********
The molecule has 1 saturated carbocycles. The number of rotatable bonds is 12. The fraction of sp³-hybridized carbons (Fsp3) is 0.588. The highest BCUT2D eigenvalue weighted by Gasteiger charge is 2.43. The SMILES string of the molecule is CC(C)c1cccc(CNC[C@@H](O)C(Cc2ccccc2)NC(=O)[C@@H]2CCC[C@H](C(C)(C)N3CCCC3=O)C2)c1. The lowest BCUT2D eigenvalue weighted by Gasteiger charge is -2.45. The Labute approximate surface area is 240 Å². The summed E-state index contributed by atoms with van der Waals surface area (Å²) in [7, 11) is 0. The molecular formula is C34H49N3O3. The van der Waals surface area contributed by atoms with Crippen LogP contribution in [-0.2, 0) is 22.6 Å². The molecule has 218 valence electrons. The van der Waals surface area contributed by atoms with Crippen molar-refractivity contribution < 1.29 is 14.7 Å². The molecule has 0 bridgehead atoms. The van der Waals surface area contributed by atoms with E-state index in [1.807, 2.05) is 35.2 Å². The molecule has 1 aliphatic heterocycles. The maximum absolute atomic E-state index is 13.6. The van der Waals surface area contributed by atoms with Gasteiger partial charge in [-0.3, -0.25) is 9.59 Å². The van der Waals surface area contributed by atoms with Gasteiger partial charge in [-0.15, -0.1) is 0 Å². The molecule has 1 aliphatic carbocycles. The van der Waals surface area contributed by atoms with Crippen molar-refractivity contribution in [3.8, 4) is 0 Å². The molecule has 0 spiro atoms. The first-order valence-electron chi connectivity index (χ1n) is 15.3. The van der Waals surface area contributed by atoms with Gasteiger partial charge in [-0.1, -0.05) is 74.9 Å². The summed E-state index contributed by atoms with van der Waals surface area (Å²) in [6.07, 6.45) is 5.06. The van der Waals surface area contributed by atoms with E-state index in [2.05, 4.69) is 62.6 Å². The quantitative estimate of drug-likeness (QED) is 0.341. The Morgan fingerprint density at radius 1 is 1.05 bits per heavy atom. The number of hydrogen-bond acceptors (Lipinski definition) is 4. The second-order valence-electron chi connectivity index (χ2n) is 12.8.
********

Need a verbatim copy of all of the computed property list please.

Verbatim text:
The molecule has 1 saturated carbocycles. The number of rotatable bonds is 12. The fraction of sp³-hybridized carbons (Fsp3) is 0.588. The highest BCUT2D eigenvalue weighted by Gasteiger charge is 2.43. The SMILES string of the molecule is CC(C)c1cccc(CNC[C@@H](O)C(Cc2ccccc2)NC(=O)[C@@H]2CCC[C@H](C(C)(C)N3CCCC3=O)C2)c1. The lowest BCUT2D eigenvalue weighted by Gasteiger charge is -2.45. The Labute approximate surface area is 240 Å². The summed E-state index contributed by atoms with van der Waals surface area (Å²) in [7, 11) is 0. The molecular formula is C34H49N3O3. The van der Waals surface area contributed by atoms with Crippen LogP contribution in [-0.2, 0) is 22.6 Å². The molecule has 218 valence electrons. The van der Waals surface area contributed by atoms with Crippen molar-refractivity contribution < 1.29 is 14.7 Å². The molecule has 0 bridgehead atoms. The van der Waals surface area contributed by atoms with E-state index in [1.807, 2.05) is 35.2 Å². The molecule has 1 aliphatic heterocycles. The maximum absolute atomic E-state index is 13.6. The van der Waals surface area contributed by atoms with Gasteiger partial charge in [-0.3, -0.25) is 9.59 Å². The van der Waals surface area contributed by atoms with Gasteiger partial charge in [-0.15, -0.1) is 0 Å². The molecule has 1 aliphatic carbocycles. The van der Waals surface area contributed by atoms with Crippen molar-refractivity contribution in [3.8, 4) is 0 Å². The molecule has 0 spiro atoms. The first-order valence-electron chi connectivity index (χ1n) is 15.3. The van der Waals surface area contributed by atoms with Gasteiger partial charge in [-0.1, -0.05) is 74.9 Å². The summed E-state index contributed by atoms with van der Waals surface area (Å²) in [6.07, 6.45) is 5.06. The van der Waals surface area contributed by atoms with E-state index in [2.05, 4.69) is 62.6 Å². The quantitative estimate of drug-likeness (QED) is 0.341. The Morgan fingerprint density at radius 1 is 1.05 bits per heavy atom. The number of hydrogen-bond acceptors (Lipinski definition) is 4. The second-order valence-electron chi connectivity index (χ2n) is 12.8.